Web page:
Dealing with Staff Dismissal

Chris Foster

As a general rule we like to make our blog posts positive in nature. However, business life is not always like this and sometimes we find ourselves in a position where we need to dismiss a team member.

Such dismissals can occur for a number of reasons including:

  • Advances in technology
  • Significant change in a business model
  • Merger or takeover
  • Business functions being outsourced
  • Business downturn

These dismissals may result in a team member being made redundant.

Other reasons may include:

  • Poor performance
  • Bad behaviour

These dismissals may result in a team member being terminated.

It is important that if a decision is made to terminate someone, that the appropriate processes and procedures have been properly followed. Further, it is important that it can be adequately demonstrated that these processes and procedures have been followed. Failure to do so can potentially result in the business facing an unfair dismissal claim or adverse action claim under the Fair Work Act.

It can be very costly to replace a team member so it may be more cost effective to invest further in an individual through training and coaching to improve behaviour or attitude issues rather than to dismiss and rehire. In fact, many subpar performance issues have arisen due to poor culture caused by inadequate induction, training and coaching rather than inherently bad attitudes or incompetence.

As redundancy and dismissal arise from different circumstances, as outlined above, the processes for each also differ.


To make an employee redundant, employers first need to undertake a review to determine whether the redundancy is legitimate.

To be redundant, the position really needs to be no longer required. A simple or non significant change to a role would not be legitimate in arguing that a position is redundant.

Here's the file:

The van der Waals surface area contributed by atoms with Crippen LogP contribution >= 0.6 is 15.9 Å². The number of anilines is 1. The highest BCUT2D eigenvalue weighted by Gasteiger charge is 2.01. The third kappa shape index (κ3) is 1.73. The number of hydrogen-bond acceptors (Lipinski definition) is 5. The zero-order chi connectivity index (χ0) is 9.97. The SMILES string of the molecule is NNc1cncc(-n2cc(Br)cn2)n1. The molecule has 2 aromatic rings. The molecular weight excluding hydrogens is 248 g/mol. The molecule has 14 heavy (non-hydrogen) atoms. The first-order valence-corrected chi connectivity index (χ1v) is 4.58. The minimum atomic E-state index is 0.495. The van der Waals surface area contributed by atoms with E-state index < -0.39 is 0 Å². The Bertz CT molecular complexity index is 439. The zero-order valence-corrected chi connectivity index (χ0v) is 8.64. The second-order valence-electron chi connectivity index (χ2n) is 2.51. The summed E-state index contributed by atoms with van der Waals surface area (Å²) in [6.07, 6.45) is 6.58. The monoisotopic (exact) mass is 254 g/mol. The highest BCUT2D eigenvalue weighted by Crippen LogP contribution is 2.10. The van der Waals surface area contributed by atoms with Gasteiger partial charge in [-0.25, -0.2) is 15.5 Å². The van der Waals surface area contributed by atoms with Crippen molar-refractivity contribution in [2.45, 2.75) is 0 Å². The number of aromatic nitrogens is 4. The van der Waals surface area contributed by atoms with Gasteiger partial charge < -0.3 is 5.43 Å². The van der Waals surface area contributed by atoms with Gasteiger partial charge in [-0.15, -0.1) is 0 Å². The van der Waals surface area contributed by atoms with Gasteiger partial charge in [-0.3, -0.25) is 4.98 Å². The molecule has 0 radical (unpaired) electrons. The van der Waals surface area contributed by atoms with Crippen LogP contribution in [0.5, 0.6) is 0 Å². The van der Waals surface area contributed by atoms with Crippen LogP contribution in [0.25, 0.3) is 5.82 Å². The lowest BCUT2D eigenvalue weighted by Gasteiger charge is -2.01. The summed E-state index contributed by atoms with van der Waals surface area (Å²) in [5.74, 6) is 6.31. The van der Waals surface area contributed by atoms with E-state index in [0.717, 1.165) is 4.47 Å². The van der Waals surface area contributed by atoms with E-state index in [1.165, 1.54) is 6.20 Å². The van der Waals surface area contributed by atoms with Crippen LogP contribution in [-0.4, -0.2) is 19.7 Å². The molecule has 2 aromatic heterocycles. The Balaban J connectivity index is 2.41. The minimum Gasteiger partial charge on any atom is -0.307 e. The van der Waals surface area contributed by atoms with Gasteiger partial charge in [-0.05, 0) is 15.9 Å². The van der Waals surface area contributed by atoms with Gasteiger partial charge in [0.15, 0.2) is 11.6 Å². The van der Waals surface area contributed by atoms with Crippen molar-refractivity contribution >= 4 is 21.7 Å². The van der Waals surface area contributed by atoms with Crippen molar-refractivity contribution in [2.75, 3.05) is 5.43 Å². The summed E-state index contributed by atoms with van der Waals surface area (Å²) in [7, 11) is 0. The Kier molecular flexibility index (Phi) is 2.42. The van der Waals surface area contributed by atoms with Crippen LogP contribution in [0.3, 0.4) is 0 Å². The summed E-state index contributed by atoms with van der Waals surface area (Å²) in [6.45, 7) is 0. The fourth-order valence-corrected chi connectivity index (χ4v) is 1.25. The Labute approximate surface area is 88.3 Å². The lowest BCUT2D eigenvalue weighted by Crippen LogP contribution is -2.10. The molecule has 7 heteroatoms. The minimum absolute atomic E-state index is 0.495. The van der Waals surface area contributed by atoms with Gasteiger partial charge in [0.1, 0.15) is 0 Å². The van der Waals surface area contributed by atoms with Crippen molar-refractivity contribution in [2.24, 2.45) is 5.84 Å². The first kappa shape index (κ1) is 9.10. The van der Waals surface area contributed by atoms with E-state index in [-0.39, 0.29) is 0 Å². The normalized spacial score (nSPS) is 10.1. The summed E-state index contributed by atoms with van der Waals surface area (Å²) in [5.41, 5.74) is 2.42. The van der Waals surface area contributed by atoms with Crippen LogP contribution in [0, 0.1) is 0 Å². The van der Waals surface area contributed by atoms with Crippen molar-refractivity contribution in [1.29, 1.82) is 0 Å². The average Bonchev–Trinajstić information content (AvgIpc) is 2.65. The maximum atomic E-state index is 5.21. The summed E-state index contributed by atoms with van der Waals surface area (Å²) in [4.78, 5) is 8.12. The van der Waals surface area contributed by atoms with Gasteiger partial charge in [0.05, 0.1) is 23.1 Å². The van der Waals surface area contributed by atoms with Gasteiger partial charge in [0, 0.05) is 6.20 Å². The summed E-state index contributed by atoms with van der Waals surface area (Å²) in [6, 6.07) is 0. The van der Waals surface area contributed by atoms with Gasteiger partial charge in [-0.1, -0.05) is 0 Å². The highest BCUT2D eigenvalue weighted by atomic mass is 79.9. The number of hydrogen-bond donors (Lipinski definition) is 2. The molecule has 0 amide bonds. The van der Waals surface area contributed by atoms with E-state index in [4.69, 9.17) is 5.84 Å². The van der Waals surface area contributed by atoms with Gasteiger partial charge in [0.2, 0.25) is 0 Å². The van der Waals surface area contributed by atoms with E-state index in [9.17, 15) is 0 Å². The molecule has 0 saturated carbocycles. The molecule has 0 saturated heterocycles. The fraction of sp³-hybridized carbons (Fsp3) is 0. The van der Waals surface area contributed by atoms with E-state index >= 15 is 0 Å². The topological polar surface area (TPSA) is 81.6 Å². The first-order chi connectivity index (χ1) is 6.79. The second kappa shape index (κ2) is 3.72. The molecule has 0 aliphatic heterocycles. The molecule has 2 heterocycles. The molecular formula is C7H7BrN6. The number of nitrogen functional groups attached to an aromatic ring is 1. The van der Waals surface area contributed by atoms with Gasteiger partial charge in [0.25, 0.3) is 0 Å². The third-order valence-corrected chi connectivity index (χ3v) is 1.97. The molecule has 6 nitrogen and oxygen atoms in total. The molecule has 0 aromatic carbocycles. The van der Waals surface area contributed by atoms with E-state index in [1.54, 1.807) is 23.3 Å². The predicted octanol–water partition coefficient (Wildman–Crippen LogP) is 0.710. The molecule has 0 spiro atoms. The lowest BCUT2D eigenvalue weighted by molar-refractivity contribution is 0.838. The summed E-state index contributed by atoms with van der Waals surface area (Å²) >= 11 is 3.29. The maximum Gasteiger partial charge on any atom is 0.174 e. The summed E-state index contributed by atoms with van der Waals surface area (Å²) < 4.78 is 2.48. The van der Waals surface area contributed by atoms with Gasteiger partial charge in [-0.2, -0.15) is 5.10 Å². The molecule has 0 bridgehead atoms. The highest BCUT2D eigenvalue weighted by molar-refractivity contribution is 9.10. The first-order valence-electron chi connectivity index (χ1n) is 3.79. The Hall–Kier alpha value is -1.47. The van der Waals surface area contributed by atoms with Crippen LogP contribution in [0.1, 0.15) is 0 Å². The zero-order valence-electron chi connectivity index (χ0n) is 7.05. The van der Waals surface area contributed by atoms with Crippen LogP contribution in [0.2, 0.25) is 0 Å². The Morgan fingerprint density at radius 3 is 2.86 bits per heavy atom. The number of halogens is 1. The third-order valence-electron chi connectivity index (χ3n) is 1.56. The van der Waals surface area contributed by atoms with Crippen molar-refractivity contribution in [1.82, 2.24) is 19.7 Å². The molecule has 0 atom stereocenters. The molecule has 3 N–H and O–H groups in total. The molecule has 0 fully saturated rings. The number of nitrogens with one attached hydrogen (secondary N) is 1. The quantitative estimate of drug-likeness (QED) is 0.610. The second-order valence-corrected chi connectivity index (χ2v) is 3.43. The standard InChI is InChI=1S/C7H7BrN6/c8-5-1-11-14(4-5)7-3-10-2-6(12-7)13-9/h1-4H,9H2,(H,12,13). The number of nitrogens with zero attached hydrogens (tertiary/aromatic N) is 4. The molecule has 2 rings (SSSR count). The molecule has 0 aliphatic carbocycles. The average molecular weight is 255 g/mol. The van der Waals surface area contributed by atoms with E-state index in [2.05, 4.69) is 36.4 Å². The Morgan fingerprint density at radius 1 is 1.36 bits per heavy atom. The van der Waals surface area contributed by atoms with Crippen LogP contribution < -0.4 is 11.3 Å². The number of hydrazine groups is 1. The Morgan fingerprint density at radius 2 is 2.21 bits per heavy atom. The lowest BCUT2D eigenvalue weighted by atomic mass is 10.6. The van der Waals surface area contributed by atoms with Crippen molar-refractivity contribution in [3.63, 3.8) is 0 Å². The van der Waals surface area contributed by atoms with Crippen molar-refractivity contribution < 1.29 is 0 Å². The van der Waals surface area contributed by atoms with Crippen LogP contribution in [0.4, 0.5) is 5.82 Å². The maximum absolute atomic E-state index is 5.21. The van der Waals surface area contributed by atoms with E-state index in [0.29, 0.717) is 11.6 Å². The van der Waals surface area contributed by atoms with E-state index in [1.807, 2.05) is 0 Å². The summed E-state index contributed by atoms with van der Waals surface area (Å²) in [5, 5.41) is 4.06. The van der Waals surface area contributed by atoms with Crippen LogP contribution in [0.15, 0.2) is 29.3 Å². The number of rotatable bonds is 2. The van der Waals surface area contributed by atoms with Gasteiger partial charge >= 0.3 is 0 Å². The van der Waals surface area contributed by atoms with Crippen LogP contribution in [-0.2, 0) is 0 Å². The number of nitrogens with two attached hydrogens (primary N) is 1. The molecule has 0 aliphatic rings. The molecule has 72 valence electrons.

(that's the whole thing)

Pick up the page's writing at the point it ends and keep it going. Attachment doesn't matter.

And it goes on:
To determine whether a position is redundant, you need to ask the following questions:

  • Where is the business heading when it removes the current role?
  • Will there be a requirement for this kind of role in the business moving forward?
  • Is the business establishing any other positions as a consequence of disestablishing the role?

Once it is decided that a position is no longer needed and that there is a legitimate redundancy, an employer needs to discuss to all affected employees outlining why their work will no longer be required. Consultation requirements for each individual will depend on the terms of employment with the business and include:

  • Existence of any contracts of employment
  • An award under Fair Work
  • Statutory obligations
  • Industrial Relations guidelines
  • Terms of any Enterprise Agreements

The consultation with the employee should discuss the proposals to remove them and whether there are any other options for employment in the organisation. Further, the employee should be open to offer their own thoughts. This process may result in a decision not to proceed with the redundancy or take an alternative approach.